Pattern of relapse according to radiation therapy fields and doses. Graphics at the left: patients treated with a WBRT dose of 30–36 Gy. Graphics at the right: patients treated with a WBRT dose 40 Gy. Upper graphics: patients treated without a tumor bed boost. Lower graphics: patients irradiated with a tumor bed boost. Symbols: ο = irradiated lesion in continuous CR; ● = relapsed lesion; ●==● = relapse with lesions both within and outside the boosted volume; ▲: = relapse in nonirradiated central nervous system areas (i.e., meninges and spinal cord); ♦ = systemic extra-central nervous system relapse. (Adopted from ref. [30]).

As a different radiation fractionation, a phase I/II, NRG Oncology RTOG 0227 study of MTX, Rituximab and Temozolomide, plus hyperfractionated WBRT (36 Gy in twice daily 1.2 Gy fractions) in 66 patients with PCNSL was associated with an objective response rate of 85.7%. This study demonstrated that OS and PFS were improved compared with historical controls from RTOG-9310. Among patients, 66% had grade 3 and 4 toxicities before hWBRT, and 45% of patients experienced grade 3 and 4 toxicities attributable to post hWBRT chemotherapy. Cognitive function and QoL improved or stabilized after hWBRT [31].

Other consecutive prospective studies, the R-MPV (rituximab, MTX, procarbazine, and vincristine) induction chemotherapy followed by consolidation reduced dose WBRT (23.4 Gy/ 1.8 Gy fraction), and cytarabine were found to be feasible and effective. In these studies, patients with ocular involvement were irradiated without orbital shielding to the full dose 23.4 Gy (patients in complete response) or to a dose of 36 Gy (patients with less than a complete response). Response rates were high (79% complete response) allowing a large proportion of patients to receive rdWBRT. These patients achieved durable disease control (2 year PFS 77%) associated with favorable neurocognitive outcomes. Median overall survival could not be reached (median follow-up for survivors, 5.9 years); 3 year OS was 87%. Cognitive assessments showed improvements in terms of executive function and verbal memory after chemotherapy [32, 33].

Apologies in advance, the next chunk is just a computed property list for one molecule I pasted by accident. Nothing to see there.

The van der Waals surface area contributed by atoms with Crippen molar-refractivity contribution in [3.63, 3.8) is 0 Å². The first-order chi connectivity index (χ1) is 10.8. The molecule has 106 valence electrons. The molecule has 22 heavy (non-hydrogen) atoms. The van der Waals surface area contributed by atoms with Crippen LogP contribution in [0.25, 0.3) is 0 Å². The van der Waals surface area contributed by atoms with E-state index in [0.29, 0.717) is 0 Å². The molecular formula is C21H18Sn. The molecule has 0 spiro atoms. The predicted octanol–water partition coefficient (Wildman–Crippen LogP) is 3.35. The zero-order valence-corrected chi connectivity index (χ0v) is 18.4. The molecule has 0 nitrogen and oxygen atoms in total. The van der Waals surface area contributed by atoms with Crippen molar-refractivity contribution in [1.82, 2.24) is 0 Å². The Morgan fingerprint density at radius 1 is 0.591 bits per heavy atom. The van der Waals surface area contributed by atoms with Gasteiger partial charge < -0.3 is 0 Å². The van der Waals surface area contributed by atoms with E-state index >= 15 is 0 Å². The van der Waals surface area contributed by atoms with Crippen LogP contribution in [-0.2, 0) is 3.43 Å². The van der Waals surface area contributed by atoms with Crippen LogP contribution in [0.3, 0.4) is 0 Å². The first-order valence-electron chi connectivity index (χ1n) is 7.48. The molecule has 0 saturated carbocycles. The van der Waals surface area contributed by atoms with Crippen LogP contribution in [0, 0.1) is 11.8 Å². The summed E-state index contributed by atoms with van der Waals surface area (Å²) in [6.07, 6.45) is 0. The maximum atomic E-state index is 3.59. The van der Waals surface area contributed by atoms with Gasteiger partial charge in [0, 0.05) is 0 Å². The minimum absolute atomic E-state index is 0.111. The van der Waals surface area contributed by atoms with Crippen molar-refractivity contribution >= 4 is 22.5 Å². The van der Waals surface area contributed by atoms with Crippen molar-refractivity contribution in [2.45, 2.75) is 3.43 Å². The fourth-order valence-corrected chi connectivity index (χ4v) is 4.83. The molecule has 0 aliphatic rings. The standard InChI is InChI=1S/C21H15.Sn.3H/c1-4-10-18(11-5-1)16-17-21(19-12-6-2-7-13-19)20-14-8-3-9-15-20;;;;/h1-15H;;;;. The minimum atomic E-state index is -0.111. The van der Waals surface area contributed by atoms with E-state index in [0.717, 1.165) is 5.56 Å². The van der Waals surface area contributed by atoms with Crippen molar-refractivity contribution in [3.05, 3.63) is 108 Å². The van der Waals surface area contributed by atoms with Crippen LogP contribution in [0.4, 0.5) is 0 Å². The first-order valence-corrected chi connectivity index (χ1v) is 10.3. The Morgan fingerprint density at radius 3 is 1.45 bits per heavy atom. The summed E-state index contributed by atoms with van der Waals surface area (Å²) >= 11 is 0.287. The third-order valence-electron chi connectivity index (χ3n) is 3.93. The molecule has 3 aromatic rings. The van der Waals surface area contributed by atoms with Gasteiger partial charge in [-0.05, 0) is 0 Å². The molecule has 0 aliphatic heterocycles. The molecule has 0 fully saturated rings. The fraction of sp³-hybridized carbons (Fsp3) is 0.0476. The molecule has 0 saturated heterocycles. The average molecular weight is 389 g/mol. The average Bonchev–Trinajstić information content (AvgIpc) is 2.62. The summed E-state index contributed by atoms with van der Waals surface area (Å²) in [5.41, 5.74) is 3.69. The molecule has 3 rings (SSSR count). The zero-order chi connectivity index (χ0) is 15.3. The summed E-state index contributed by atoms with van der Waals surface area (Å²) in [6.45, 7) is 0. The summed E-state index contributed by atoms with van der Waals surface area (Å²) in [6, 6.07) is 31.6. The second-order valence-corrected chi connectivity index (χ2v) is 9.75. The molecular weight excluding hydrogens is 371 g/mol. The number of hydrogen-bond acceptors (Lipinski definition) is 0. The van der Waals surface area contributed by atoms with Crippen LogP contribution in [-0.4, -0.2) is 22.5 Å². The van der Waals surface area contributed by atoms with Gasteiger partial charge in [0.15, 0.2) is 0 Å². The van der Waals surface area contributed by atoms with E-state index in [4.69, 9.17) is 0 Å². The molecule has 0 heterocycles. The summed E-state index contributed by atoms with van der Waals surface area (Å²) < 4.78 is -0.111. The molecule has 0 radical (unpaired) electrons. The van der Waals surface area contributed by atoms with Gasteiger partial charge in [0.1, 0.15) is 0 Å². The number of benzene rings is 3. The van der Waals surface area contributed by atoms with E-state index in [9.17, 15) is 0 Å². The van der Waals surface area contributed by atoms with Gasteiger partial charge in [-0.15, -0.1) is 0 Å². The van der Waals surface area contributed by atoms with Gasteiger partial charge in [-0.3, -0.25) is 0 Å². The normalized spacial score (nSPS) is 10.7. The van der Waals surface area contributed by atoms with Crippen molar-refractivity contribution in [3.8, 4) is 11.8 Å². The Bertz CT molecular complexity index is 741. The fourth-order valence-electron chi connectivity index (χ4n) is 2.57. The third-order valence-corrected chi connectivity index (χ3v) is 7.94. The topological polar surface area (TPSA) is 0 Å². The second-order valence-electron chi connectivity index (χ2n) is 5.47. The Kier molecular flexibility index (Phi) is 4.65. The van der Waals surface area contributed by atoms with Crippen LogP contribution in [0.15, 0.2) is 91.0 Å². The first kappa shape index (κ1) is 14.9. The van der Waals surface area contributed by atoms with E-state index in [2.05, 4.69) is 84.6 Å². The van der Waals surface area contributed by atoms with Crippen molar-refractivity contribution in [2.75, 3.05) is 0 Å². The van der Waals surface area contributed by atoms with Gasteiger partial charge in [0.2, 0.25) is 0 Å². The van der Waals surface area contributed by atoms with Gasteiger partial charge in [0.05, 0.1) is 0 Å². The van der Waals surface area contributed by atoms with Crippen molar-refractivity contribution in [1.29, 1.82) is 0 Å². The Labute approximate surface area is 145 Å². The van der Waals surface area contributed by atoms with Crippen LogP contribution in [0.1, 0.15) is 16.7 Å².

The mechanisms resulting in radiation-induced neurotoxicity remain to be clarified. However, tissue oxidative stress, vasculopathy, demyelination, and depletion of progenitor oligodendroglial/neural stem cells have been postulated [34].

In addition to its ongoing role as an alternative to second line chemotherapy in younger patients who fail to achieve a complete response with first line systemic chemotherapy alone, WBRT is also a reasonable palliative option in patients who have contraindications to chemotherapy or relapsed, chemotherapy refractory disease.

Stereotactic radiotherapy may be an option for patients who have received WBRT. Prognosis is also influenced by therapy, which may include WBRT or stereotactic radio surgery (SRS). In a study [35], patients who had recurred after WBRT were treated with salvage SRS. The study demonstrated acceptable local control and survival after SRS.